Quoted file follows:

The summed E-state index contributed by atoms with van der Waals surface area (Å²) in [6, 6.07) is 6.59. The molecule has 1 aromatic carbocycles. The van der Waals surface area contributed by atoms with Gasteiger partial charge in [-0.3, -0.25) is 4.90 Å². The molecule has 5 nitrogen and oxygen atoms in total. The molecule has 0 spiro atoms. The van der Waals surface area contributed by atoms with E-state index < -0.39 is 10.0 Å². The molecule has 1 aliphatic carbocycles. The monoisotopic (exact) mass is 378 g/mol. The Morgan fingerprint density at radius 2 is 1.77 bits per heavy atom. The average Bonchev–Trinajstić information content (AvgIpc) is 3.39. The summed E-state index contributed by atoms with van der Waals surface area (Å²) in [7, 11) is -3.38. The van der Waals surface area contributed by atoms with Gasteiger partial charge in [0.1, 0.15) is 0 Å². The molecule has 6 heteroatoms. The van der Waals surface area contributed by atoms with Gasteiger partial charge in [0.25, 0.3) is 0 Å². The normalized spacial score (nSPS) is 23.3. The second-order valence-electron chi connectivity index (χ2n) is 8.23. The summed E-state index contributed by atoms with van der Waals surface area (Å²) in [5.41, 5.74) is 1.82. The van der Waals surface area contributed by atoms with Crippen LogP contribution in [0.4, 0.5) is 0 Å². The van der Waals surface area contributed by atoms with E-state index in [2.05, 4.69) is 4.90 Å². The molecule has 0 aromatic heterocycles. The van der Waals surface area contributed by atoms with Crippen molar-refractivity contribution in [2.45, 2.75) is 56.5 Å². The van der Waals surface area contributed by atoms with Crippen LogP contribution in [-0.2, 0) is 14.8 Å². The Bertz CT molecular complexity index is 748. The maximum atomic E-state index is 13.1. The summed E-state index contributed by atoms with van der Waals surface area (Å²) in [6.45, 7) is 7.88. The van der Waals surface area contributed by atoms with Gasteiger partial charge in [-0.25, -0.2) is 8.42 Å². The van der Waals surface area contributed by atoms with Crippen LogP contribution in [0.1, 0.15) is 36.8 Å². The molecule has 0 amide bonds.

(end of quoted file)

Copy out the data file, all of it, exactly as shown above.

The summed E-state index contributed by atoms with van der Waals surface area (Å²) in [6, 6.07) is 6.59. The molecule has 1 aromatic carbocycles. The van der Waals surface area contributed by atoms with Gasteiger partial charge in [-0.3, -0.25) is 4.90 Å². The molecule has 5 nitrogen and oxygen atoms in total. The molecule has 0 spiro atoms. The van der Waals surface area contributed by atoms with E-state index < -0.39 is 10.0 Å². The molecule has 1 aliphatic carbocycles. The monoisotopic (exact) mass is 378 g/mol. The Morgan fingerprint density at radius 2 is 1.77 bits per heavy atom. The average Bonchev–Trinajstić information content (AvgIpc) is 3.39. The summed E-state index contributed by atoms with van der Waals surface area (Å²) in [7, 11) is -3.38. The van der Waals surface area contributed by atoms with Gasteiger partial charge in [0.1, 0.15) is 0 Å². The molecule has 6 heteroatoms. The van der Waals surface area contributed by atoms with Gasteiger partial charge in [0.25, 0.3) is 0 Å². The normalized spacial score (nSPS) is 23.3. The second-order valence-electron chi connectivity index (χ2n) is 8.23. The summed E-state index contributed by atoms with van der Waals surface area (Å²) in [5.41, 5.74) is 1.82. The van der Waals surface area contributed by atoms with Crippen LogP contribution in [0.4, 0.5) is 0 Å². The van der Waals surface area contributed by atoms with E-state index in [2.05, 4.69) is 4.90 Å². The molecule has 0 aromatic heterocycles. The van der Waals surface area contributed by atoms with Crippen molar-refractivity contribution in [2.45, 2.75) is 56.5 Å². The van der Waals surface area contributed by atoms with Crippen LogP contribution in [-0.2, 0) is 14.8 Å². The Bertz CT molecular complexity index is 748. The maximum atomic E-state index is 13.1. The summed E-state index contributed by atoms with van der Waals surface area (Å²) in [6.45, 7) is 7.88. The van der Waals surface area contributed by atoms with Gasteiger partial charge in [-0.25, -0.2) is 8.42 Å². The van der Waals surface area contributed by atoms with Crippen LogP contribution in [0.1, 0.15) is 36.8 Å². The molecule has 0 amide bonds.